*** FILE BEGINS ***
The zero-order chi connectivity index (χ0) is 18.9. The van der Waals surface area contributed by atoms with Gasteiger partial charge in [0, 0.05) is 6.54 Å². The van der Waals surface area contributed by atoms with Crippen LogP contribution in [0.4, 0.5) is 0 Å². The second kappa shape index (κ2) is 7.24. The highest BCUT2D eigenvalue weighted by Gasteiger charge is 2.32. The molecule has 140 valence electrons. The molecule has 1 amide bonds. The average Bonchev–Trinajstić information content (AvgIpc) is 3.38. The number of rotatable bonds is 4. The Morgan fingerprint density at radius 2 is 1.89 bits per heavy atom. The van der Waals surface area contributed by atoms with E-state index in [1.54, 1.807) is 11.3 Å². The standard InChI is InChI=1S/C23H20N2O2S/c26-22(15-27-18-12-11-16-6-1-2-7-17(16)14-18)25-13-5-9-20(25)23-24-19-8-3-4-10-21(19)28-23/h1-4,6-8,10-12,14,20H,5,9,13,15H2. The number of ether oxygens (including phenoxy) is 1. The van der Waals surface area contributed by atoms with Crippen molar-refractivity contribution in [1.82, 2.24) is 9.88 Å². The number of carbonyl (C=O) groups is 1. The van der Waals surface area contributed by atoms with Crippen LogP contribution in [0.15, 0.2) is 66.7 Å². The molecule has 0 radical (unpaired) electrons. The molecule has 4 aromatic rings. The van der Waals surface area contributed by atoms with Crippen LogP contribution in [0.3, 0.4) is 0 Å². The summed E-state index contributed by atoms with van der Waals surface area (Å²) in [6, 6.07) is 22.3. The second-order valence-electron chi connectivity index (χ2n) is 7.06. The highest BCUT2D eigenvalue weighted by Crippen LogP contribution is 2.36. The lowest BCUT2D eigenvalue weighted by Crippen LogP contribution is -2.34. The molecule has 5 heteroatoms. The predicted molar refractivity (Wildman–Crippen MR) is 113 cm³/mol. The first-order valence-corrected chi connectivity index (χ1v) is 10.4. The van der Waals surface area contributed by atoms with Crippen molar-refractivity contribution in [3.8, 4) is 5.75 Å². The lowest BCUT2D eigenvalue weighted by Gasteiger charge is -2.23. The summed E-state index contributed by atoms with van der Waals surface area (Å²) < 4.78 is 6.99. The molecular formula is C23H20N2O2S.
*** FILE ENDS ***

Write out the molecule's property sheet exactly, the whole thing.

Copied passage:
The zero-order chi connectivity index (χ0) is 18.9. The van der Waals surface area contributed by atoms with Gasteiger partial charge in [0, 0.05) is 6.54 Å². The van der Waals surface area contributed by atoms with Crippen LogP contribution in [0.4, 0.5) is 0 Å². The second kappa shape index (κ2) is 7.24. The highest BCUT2D eigenvalue weighted by Gasteiger charge is 2.32. The molecule has 140 valence electrons. The molecule has 1 amide bonds. The average Bonchev–Trinajstić information content (AvgIpc) is 3.38. The number of rotatable bonds is 4. The Morgan fingerprint density at radius 2 is 1.89 bits per heavy atom. The van der Waals surface area contributed by atoms with E-state index in [1.54, 1.807) is 11.3 Å². The standard InChI is InChI=1S/C23H20N2O2S/c26-22(15-27-18-12-11-16-6-1-2-7-17(16)14-18)25-13-5-9-20(25)23-24-19-8-3-4-10-21(19)28-23/h1-4,6-8,10-12,14,20H,5,9,13,15H2. The number of ether oxygens (including phenoxy) is 1. The van der Waals surface area contributed by atoms with Crippen molar-refractivity contribution in [1.82, 2.24) is 9.88 Å². The number of carbonyl (C=O) groups is 1. The van der Waals surface area contributed by atoms with Crippen LogP contribution in [0.15, 0.2) is 66.7 Å². The molecule has 0 radical (unpaired) electrons. The molecule has 4 aromatic rings. The van der Waals surface area contributed by atoms with Crippen LogP contribution in [0.3, 0.4) is 0 Å². The summed E-state index contributed by atoms with van der Waals surface area (Å²) in [6, 6.07) is 22.3. The second-order valence-electron chi connectivity index (χ2n) is 7.06. The highest BCUT2D eigenvalue weighted by Crippen LogP contribution is 2.36. The lowest BCUT2D eigenvalue weighted by Crippen LogP contribution is -2.34. The molecule has 5 heteroatoms. The predicted molar refractivity (Wildman–Crippen MR) is 113 cm³/mol. The first-order valence-corrected chi connectivity index (χ1v) is 10.4. The van der Waals surface area contributed by atoms with Crippen molar-refractivity contribution in [3.8, 4) is 5.75 Å². The lowest BCUT2D eigenvalue weighted by Gasteiger charge is -2.23. The summed E-state index contributed by atoms with van der Waals surface area (Å²) < 4.78 is 6.99. The molecular formula is C23H20N2O2S.